Brexit: Fantasy vs. reality

I am seeing an unusual level of rising anxiety over the political implications of Brexit. Last week, Stratfor published a report entitled “Brexit: The First of Many Referendum Threats to the EU”, which detailed the threats of additional referendums to the future of Europe.

Jim Rogers, writing in the Daily Reckoning, also painted a dire picture of the world after Brexit:

Are we at a point right now where it feels like it’s accelerating. People all over are very unhappy about what’s going on. If you read history, there are a lot of similarities between now and the 1920s and ’30s. That’s when fascism and communism broke out in much of the world. And a lot of the same issues are popping up again.

Brexit could be a triggering moment. This is another step in an ongoing deterioration of events. It’s also an important turning point because it now means the central banks are going to print even more money. That may prop the markets up in the short term…

The European Union as we know it is not going to survive. Not as we know it. Britain voted to leave, and France could very well be next. Why France? One of the main reasons is because the French economy is softer than the German economy. At least in Germany people are still earning money and making a living, despite all the recent turmoil. In France, the same malaise that’s settling over the U.S. and other places is settling in. And it’s going to spread.

There is no place to hide with what’s coming. I’m not saying it’s coming this year, or even the next. I can’t give a specific date. But imbalances are building up to such a degree, they just can’t continue much longer.

In addition, Philippe Legrain fretted about Brexit opening the door to European disintegration in an essay in Project Syndicate.

I beg to differ. In fact, the Brexit experience has made Europe stronger, not weaker.

Brexiteer fantasies

I recognize that the desire for Brexit is mainly emotional and not economic. Bloomberg reports that a survey by the U.K.-based Centre for Macroeconomics shows that the main reasons that voters favored Brexit were not economic. Simply put, Project Fear did not work to scare voters to believe that the UK would be far worse off under Brexit than inside the EU.


In the wake of the vote, we get silliness from the hard core Brexiteers such as this petition to remove French words from British passports.


The sentiment is reminiscent of a Monty Pythonesque caricature of the English-French relations here:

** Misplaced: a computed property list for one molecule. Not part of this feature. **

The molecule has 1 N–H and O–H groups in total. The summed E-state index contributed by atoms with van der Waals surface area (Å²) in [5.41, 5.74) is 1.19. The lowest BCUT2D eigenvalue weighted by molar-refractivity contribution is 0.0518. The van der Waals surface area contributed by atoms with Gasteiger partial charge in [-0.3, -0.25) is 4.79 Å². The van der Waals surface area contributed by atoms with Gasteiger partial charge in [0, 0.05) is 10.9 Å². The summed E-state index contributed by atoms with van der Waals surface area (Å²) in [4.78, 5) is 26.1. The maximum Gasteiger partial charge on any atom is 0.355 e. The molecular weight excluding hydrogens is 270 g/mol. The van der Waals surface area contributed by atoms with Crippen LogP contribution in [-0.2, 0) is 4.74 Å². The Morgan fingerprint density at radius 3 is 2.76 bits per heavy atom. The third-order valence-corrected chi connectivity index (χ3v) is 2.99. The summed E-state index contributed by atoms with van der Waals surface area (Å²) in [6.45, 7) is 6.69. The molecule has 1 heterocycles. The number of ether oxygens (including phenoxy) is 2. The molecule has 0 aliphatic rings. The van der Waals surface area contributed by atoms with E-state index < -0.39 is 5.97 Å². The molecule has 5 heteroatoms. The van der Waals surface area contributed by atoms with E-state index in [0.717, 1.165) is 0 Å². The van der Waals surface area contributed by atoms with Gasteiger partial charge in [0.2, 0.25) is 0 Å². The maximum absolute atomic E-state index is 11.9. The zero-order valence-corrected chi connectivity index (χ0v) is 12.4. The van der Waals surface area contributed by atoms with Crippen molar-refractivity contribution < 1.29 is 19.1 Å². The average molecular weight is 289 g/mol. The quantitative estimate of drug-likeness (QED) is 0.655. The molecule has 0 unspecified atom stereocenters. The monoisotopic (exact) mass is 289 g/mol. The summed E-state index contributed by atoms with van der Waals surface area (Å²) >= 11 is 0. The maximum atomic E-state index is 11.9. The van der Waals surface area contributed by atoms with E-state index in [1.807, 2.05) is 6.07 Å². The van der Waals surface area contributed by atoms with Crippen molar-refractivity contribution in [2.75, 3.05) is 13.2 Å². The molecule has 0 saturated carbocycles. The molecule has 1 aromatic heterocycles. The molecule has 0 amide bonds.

…when a simple search in Google shows that even the word “passport” has French roots.


Then I came upon this fantasy of trying to re-create parts of British Commonwealth with CANZUK:

If that is why the British are leaving, the natural question is: are there any countries out there with similar values and similar income levels with whom the British have greater cultural and constitutional similarity? That is obviously a question that answers itself: Canada, Australia and New Zealand are closer to Britain, constitutionally and culturally, than anywhere in Europe. And their income levels are fairly similar: in 2014, the U.K. had a GDP per capita of about US$46,000, versus US$44,000 for New Zealand, US$50,000 for Canada and Australia a little higher at US$62,000.

Sorry, the British Empire is long gone and the Commonwealth is as effective today as la francophonie. The old supply chains, which are the key elements of Commonwealth-based trade links, have atrophied and disappeared. The world has moved on since the 1950s and 1960s. Canada’s main trade focus is on North America. Australia and New Zealand’s main customers are in Asia.

CANZUK countries occupy very different parts of the world and trade volumes between each other is relatively low by global standards. The synergies from a free-trade pact would therefore be relatively low. In addition, the share of global GDP of these countries only amount to 8% (h/t Jereon Blokland for chart).


Why even bother?

The reality: Devil is in the details

For readers who are unfamiliar with the Brexit process, here is a useful FAQ and guide from the BBC. Needless to say, there is much that needs to be done and many details that have to be ironed out. The latest government actions show that the UK is utterly unprepared for the tasks ahead. Here are just some of the obstacles it faces:

Trade negotiations are, by their nature, detailed and intricate. Agreements can’t be slapped together overnight. Here is a real-life example to consider.

Recently, the province of British Columbia slapped on a 15% tax on real estate for any non-resident buyer as a way to alleviate the price pressure in Vancouver (see CBC story). A Toronto lawyer responded with an Op-Ed entitled “B.C. just violated NAFTA with its foreign property tax — and we could all pay for it“. He contended that NAFTA requires Canada to treat the citizens of the other signatories, namely the United States and Mexico, the same way as it treats Canadians. Slapping a tax on foreign purchasers of Canadian real estate amounted to a treaty violation. Canada also has trade agreements with numerous other countries with similar provisions as well and the tax would also violate those treaties.